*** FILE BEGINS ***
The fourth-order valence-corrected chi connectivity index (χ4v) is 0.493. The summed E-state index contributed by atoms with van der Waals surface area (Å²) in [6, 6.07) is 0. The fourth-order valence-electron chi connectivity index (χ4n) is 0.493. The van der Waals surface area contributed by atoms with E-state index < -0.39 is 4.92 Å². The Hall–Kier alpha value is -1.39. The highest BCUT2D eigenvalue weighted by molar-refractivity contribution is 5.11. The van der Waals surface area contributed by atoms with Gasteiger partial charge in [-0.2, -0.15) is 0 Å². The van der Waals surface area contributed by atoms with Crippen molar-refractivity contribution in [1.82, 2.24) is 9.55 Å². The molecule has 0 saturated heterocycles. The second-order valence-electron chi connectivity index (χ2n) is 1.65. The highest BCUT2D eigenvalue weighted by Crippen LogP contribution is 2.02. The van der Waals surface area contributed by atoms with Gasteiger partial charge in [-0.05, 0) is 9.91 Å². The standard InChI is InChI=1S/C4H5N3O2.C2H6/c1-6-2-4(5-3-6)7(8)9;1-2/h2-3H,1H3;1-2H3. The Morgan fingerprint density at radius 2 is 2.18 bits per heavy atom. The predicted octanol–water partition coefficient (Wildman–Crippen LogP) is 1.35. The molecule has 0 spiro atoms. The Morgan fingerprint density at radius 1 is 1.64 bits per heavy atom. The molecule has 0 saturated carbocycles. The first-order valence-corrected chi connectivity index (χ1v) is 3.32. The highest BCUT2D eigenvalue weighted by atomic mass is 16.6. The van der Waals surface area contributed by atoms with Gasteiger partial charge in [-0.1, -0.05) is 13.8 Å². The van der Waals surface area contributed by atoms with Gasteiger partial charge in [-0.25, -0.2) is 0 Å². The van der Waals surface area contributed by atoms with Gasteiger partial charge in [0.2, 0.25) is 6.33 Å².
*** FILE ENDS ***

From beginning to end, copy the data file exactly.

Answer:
The fourth-order valence-corrected chi connectivity index (χ4v) is 0.493. The summed E-state index contributed by atoms with van der Waals surface area (Å²) in [6, 6.07) is 0. The fourth-order valence-electron chi connectivity index (χ4n) is 0.493. The van der Waals surface area contributed by atoms with E-state index < -0.39 is 4.92 Å². The Hall–Kier alpha value is -1.39. The highest BCUT2D eigenvalue weighted by molar-refractivity contribution is 5.11. The van der Waals surface area contributed by atoms with Gasteiger partial charge in [-0.2, -0.15) is 0 Å². The van der Waals surface area contributed by atoms with Crippen molar-refractivity contribution in [1.82, 2.24) is 9.55 Å². The molecule has 0 saturated heterocycles. The second-order valence-electron chi connectivity index (χ2n) is 1.65. The highest BCUT2D eigenvalue weighted by Crippen LogP contribution is 2.02. The van der Waals surface area contributed by atoms with Gasteiger partial charge in [-0.05, 0) is 9.91 Å². The standard InChI is InChI=1S/C4H5N3O2.C2H6/c1-6-2-4(5-3-6)7(8)9;1-2/h2-3H,1H3;1-2H3. The Morgan fingerprint density at radius 2 is 2.18 bits per heavy atom. The predicted octanol–water partition coefficient (Wildman–Crippen LogP) is 1.35. The molecule has 0 spiro atoms. The Morgan fingerprint density at radius 1 is 1.64 bits per heavy atom. The molecule has 0 saturated carbocycles. The first-order valence-corrected chi connectivity index (χ1v) is 3.32. The highest BCUT2D eigenvalue weighted by atomic mass is 16.6. The van der Waals surface area contributed by atoms with Gasteiger partial charge in [-0.1, -0.05) is 13.8 Å². The van der Waals surface area contributed by atoms with Gasteiger partial charge in [-0.25, -0.2) is 0 Å². The van der Waals surface area contributed by atoms with Gasteiger partial charge in [0.2, 0.25) is 6.33 Å².